“His real name probably isn’t Roger.” She was barely paying attention, too caught up in the rapid-tapping until she finally sighed and stood up. “I’m sorry, Mr. Glass, but I promised someone I would be somewhere. I have to leave, but I’ll come back tomorrow after work, I’ll tell you everything you want to know, and I bet there’s a lot. Being held captive with your daughter for all those years, we shared almost every thing.” She pushed a smile onto her face, the kind that a fraudster would give…or someone who’d indeed been subjected to the type of captivity and abuse that Monica claimed. “At least a million times.”
Watching her—do you trust me, Mr. Glass?—Donovan smiled back and walked her to the door. While she tied her leather boots with the studs up the back seam, he offered to drive her wherever she needed to be.
“Thank you,” she said, her head bent forward while she tightened her laces. “But I drove. I have my own means.” When she finished with her boots and straightened her back, Monica stood there. It became awkward; the foyer area wasn’t very big, and they’d just met, so their goodbye didn’t call for a hug.
“Thank you for stopping by,” Donovan said at last. He opened the door for her.
“I’ll be back tomorrow, I promise.”
As she skipped across the front porch and then down the stairs and across the front lawn, Donovan admitted to himself that he had some serious doubts about Monica keeping any kind of promises at all. But he stepped out behind her anyway, and watched her hurry down the sidewalk to a Ford Mustang with custom rims and tinted windows with glitter in them. It was an older model, loud, and it seemed out of character for a young woman with purple hair like Monica.
Something didn’t fit, Donovan realized. As the Mustang drove past and turned around at the end of the street, he waved and told himself he should get on the phone right away. Call Agent Klein. Tell him about this strange young woman.
But by the time he retreated into the house, locked his front door and found the agent’s business card, he knew he couldn’t hand Monica Russell over just yet. Maybe not ever. Because once he did that, he’d lose the only lifeline he had to his allegedly deceased daughter.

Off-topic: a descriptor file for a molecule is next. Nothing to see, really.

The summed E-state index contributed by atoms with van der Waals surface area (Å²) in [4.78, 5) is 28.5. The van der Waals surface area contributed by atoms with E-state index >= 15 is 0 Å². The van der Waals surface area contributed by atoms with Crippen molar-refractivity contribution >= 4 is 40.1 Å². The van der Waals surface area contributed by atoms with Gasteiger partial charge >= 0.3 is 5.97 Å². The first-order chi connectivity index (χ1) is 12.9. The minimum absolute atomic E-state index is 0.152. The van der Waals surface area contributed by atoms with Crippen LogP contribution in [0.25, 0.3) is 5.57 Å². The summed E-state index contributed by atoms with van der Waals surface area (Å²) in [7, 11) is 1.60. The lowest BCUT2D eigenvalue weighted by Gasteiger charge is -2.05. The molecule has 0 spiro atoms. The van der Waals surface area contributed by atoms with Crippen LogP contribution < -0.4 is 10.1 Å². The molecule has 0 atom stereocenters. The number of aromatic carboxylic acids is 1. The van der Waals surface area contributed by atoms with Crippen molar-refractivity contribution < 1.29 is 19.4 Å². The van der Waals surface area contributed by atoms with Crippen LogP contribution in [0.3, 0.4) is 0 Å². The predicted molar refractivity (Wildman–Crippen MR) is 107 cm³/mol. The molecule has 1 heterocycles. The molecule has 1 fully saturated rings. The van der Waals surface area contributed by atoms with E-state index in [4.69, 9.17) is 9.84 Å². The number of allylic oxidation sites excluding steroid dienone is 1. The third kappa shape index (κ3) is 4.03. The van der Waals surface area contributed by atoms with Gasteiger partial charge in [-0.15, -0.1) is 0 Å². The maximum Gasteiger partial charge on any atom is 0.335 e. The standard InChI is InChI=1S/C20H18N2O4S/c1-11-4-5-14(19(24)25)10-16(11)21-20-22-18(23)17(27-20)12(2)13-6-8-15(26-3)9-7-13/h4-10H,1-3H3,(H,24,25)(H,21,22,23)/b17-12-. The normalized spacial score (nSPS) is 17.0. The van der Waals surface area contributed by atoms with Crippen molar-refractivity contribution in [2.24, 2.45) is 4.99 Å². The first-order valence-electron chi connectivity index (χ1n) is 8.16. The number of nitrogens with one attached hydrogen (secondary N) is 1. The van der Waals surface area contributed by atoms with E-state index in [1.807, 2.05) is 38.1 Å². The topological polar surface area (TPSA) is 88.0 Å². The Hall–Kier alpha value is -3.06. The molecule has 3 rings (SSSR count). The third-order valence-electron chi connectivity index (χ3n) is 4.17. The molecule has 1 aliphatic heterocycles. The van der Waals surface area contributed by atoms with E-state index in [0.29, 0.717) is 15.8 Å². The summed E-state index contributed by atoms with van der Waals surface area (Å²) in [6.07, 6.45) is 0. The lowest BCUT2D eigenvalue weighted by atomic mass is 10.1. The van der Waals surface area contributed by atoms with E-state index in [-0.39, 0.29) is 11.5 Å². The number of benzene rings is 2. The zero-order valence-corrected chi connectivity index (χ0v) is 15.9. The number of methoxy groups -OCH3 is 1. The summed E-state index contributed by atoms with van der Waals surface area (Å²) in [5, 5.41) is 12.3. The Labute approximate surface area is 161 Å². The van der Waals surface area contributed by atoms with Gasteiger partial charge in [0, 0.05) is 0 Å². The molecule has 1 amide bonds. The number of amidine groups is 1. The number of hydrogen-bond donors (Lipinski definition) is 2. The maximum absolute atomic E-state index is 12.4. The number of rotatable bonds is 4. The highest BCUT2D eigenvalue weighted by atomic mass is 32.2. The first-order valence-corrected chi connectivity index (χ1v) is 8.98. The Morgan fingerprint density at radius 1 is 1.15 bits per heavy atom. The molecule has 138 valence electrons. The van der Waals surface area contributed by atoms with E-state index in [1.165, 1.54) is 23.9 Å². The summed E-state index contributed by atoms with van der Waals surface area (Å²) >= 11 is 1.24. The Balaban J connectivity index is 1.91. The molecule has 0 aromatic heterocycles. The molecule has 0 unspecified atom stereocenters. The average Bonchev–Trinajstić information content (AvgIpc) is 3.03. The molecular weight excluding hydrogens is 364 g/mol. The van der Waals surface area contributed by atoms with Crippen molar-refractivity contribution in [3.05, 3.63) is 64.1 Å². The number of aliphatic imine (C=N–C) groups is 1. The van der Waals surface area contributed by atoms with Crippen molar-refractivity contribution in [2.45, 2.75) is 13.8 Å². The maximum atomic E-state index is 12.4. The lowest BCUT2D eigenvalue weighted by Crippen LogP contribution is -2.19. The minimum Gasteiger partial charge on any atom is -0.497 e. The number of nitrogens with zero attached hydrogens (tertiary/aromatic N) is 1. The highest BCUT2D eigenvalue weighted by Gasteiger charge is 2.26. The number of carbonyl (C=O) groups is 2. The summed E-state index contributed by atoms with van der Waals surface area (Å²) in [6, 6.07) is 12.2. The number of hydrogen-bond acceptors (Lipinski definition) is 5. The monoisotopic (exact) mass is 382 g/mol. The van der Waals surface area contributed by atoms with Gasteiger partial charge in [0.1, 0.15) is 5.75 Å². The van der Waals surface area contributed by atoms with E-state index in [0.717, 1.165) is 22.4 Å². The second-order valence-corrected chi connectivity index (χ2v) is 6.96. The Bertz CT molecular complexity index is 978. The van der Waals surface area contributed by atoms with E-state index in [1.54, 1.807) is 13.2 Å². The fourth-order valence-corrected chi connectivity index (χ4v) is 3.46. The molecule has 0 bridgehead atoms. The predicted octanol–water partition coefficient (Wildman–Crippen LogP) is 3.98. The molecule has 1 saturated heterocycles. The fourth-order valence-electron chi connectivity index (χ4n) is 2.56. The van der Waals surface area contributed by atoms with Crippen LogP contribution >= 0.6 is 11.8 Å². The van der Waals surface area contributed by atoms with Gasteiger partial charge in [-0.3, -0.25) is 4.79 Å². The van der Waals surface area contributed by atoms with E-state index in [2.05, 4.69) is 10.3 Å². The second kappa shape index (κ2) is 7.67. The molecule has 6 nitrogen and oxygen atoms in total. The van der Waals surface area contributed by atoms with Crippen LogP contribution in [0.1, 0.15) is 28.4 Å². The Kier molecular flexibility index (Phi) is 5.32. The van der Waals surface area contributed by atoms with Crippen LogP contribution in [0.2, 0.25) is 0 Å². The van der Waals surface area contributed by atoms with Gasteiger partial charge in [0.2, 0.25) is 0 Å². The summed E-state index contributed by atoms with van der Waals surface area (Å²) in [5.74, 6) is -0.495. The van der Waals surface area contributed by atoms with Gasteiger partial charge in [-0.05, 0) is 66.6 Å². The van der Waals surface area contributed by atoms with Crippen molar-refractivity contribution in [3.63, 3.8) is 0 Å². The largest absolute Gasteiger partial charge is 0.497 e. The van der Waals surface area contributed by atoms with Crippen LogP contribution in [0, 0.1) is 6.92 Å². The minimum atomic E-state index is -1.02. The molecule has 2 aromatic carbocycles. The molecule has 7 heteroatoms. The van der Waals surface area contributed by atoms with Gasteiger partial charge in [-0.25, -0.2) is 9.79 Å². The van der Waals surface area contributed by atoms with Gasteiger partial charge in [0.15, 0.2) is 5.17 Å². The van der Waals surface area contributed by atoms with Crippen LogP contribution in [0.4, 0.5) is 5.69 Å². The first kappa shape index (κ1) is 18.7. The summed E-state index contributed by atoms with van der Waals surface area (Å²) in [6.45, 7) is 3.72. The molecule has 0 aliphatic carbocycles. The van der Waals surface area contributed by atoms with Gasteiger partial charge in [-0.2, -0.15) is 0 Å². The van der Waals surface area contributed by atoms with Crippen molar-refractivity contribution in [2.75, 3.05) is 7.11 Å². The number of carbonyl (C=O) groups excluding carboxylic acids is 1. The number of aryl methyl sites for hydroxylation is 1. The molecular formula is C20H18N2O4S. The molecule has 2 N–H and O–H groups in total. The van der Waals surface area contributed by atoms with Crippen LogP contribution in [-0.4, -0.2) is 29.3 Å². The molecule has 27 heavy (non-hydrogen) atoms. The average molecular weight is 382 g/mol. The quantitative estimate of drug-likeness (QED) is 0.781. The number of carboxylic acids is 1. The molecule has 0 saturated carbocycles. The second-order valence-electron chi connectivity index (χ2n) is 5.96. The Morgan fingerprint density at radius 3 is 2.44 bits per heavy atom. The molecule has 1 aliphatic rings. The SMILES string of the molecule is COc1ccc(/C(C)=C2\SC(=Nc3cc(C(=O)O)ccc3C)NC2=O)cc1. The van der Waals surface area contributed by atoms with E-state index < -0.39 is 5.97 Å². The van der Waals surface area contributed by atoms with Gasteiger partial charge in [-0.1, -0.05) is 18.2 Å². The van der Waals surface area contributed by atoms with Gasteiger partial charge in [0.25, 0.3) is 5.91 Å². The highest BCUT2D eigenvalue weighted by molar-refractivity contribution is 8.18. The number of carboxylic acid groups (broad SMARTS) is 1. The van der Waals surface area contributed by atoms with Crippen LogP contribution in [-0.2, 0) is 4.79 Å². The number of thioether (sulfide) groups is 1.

And, like any father, Donovan just couldn’t do that.
His inability to sleep had started after Elizabeth’s abduction. Any parent in his situation would suffer from a touch of insomnia; that he hadn’t slept a full eight hours in roughly fifteen years didn’t surprise Donovan, his friends, even his family doctor in the least. His sleeping struggles only worsened after Amelia’s suicide, and for the past six years or so, his average night consisted of two hours staring at the ceiling and unwinding, four or thereabouts hours of actual sleep, another hour of trying to get back asleep after a pee break or some impromptu noise on the street woke him up, and another hour waking up and figuring out his day.
The day he’d met Monica Russell for the first time, Donovan had slept less than two hours, and at five-thirty in the morning, he reached for the cordless phone on his end table and called Eric, Amelia’s older brother. At fifty, Eric was a partner in one of the big firms downtown. He would be awake. He would be ready to head downtown. He would agree to coffee.
“Donovan,” Eric said soon as he picked up the phone. “Everything okay?”
“Do you still hang out at the Starbucks on Randolph?”
“I will this morning. When are you leaving your place?”
“See you in twenty.”
They hung up. Donovan changed out of his starch-crisp pajamas and into a clean pair of jeans and a long-sleeved shirt, the kind with a collar and buttons up the front. Almost as professional as Eric, he assessed before heading downstairs, finding the keys to his Chevy Impala, and leaving the house.